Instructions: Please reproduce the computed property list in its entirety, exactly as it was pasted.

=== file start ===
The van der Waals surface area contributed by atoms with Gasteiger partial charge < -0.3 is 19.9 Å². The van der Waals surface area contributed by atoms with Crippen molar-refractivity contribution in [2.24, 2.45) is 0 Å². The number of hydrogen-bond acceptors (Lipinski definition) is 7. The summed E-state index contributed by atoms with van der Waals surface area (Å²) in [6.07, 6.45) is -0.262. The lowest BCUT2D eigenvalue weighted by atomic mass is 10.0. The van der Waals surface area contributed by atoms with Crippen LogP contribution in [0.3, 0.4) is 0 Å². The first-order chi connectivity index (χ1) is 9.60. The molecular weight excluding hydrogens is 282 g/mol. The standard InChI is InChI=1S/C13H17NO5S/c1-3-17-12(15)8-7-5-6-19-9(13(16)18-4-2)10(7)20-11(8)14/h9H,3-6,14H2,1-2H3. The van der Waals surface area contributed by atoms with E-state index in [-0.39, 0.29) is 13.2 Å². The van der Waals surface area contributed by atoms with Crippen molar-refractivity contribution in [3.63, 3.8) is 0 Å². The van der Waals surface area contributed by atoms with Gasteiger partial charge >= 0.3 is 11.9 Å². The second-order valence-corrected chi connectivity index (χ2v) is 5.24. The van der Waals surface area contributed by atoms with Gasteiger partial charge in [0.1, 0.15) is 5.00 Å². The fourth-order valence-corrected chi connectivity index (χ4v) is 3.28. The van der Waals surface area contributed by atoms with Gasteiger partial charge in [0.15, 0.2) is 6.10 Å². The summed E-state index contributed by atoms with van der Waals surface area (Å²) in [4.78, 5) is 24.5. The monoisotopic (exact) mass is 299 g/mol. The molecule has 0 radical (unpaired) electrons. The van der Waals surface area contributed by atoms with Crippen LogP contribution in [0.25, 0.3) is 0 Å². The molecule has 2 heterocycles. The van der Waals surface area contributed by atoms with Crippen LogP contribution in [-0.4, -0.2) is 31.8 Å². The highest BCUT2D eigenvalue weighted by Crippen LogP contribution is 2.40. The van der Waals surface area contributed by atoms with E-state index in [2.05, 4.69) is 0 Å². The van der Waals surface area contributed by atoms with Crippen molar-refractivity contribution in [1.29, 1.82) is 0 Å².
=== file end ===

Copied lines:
The van der Waals surface area contributed by atoms with Gasteiger partial charge < -0.3 is 19.9 Å². The van der Waals surface area contributed by atoms with Crippen molar-refractivity contribution in [2.24, 2.45) is 0 Å². The number of hydrogen-bond acceptors (Lipinski definition) is 7. The summed E-state index contributed by atoms with van der Waals surface area (Å²) in [6.07, 6.45) is -0.262. The lowest BCUT2D eigenvalue weighted by atomic mass is 10.0. The van der Waals surface area contributed by atoms with Crippen LogP contribution in [0.3, 0.4) is 0 Å². The first-order chi connectivity index (χ1) is 9.60. The molecular weight excluding hydrogens is 282 g/mol. The standard InChI is InChI=1S/C13H17NO5S/c1-3-17-12(15)8-7-5-6-19-9(13(16)18-4-2)10(7)20-11(8)14/h9H,3-6,14H2,1-2H3. The van der Waals surface area contributed by atoms with E-state index in [-0.39, 0.29) is 13.2 Å². The van der Waals surface area contributed by atoms with Crippen molar-refractivity contribution in [3.63, 3.8) is 0 Å². The van der Waals surface area contributed by atoms with Gasteiger partial charge >= 0.3 is 11.9 Å². The second-order valence-corrected chi connectivity index (χ2v) is 5.24. The van der Waals surface area contributed by atoms with Gasteiger partial charge in [0.1, 0.15) is 5.00 Å². The fourth-order valence-corrected chi connectivity index (χ4v) is 3.28. The van der Waals surface area contributed by atoms with Gasteiger partial charge in [0.15, 0.2) is 6.10 Å². The summed E-state index contributed by atoms with van der Waals surface area (Å²) in [4.78, 5) is 24.5. The monoisotopic (exact) mass is 299 g/mol. The molecule has 0 radical (unpaired) electrons. The van der Waals surface area contributed by atoms with Crippen LogP contribution in [0.25, 0.3) is 0 Å². The molecule has 2 heterocycles. The van der Waals surface area contributed by atoms with Crippen LogP contribution in [-0.4, -0.2) is 31.8 Å². The highest BCUT2D eigenvalue weighted by Crippen LogP contribution is 2.40. The van der Waals surface area contributed by atoms with E-state index in [2.05, 4.69) is 0 Å². The van der Waals surface area contributed by atoms with Crippen molar-refractivity contribution in [1.29, 1.82) is 0 Å².